Independence of judiciary: CA debates and later developments
The judiciary of a modern state is assigned with the responsibility of ensuring the rule of law, human rights, and administration of justice. In developing democracies like Bangladesh, its higher tier (e.g. the Supreme Court) is often confronted with an additional challenge of strengthening constitutional order that is threatened by autocracy, intolerant political culture, and derogation from human rights norms.
The framers of the 1972 Constitution of Bangladesh were evidently aware of this immense importance of the judiciary. The constitution was based almost entirely on the bill prepared by the Constitution Drafting Committee headed by Dr Kamal Hossain. This committee published a brief report while submitting the bill, for its approval, to the Constituent Assembly (CA) of Bangladesh in 1972. In that report, among other things, it highlighted the significance of the independence of judiciary and its separation from the executive in ensuring rule of law, democracy, and human rights.
During the Constituent Assembly debates on that bill, Syed Nazrul Islam, an influential member of the CA, described independence of judiciary as the most important component of democracy. Mansur Ali, another equally important member of the CA, noted that provisions had been made in the constitution so that the judges would be able to function without fear and greed.
The importance of the judiciary in particular in human rights issues was underscored when concerns were raised by Suranjit Sengupta, Manebendra Larma, and some other CA members about the constitutional provisions that authorise the parliament to make law imposing "reasonable" restrictions on the enjoyment of fundamental rights. Kamal Hossain argued that the intention was not to make ways for imposition of "unreasonable" restrictions, and in such cases, the judiciary would intervene to declare such laws as invalid and inconsistent with the constitution. He also observed that the Higher Judiciary was given full independence and authority to make any appropriate order to enforce fundamental rights.
The 1972 constitution itself ensures the authority and independence of the judiciary in a number of ways:
a) Independence of the judiciary is addressed as one of the fundamental principles of state policy in Bangladesh Constitution, and in accordance with its Article 8(2), this principle could be applied in interpretations of the constitution on relevant issues and in making laws for furthering the independence and authority of the judiciary.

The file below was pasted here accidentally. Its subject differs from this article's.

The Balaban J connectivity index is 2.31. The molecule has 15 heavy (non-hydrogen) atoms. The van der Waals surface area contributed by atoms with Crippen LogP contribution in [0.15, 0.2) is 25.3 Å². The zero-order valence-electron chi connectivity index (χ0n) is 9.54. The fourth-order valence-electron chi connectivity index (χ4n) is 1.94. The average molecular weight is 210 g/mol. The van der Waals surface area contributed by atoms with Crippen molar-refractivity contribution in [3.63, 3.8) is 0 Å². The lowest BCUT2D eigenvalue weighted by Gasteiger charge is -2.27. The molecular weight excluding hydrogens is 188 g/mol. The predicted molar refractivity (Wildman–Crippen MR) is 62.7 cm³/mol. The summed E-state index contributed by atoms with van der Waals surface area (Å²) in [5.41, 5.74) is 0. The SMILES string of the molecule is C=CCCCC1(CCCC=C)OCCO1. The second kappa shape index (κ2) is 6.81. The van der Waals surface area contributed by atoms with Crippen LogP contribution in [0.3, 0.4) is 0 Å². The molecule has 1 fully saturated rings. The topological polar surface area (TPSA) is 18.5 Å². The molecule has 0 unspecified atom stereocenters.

b) The constitution itself made a number of provisions to curtail the influence of the executive over the lower judiciary (subordinate courts). Article 115 provides that the president will make appointments of the district judges "on the recommendation of the Supreme Court" and of other trial court judges in accordance with rules made by him "after consultation with the PSC and the Supreme Court." Article 116 provides that the control including the power of posting, promotion, grant of leave and discipline of the lower judiciary judges, shall be vested in the Supreme Court. During the CA debates, Kamal Hossain recalled, "We have seen in the past how the executive exerted its influence on the judiciary just because it was under the executive. At the time of Ayub, one district judge issued an injunction against the government; consequently, he was transferred to Sandwip (a remote island). In order to stop it, we made provisions in (Articles) 114 and 115."
Later in 2007, in response to the High Court directives in the Masdar Hossain Case, four sets of legislation were made which, among other things, established an independent recruitment procedure and a separate pay commission for the lower judiciary judges, and enhanced institutionalisation of the authority of the Supreme Court in regard to regulating and controlling their service conditions.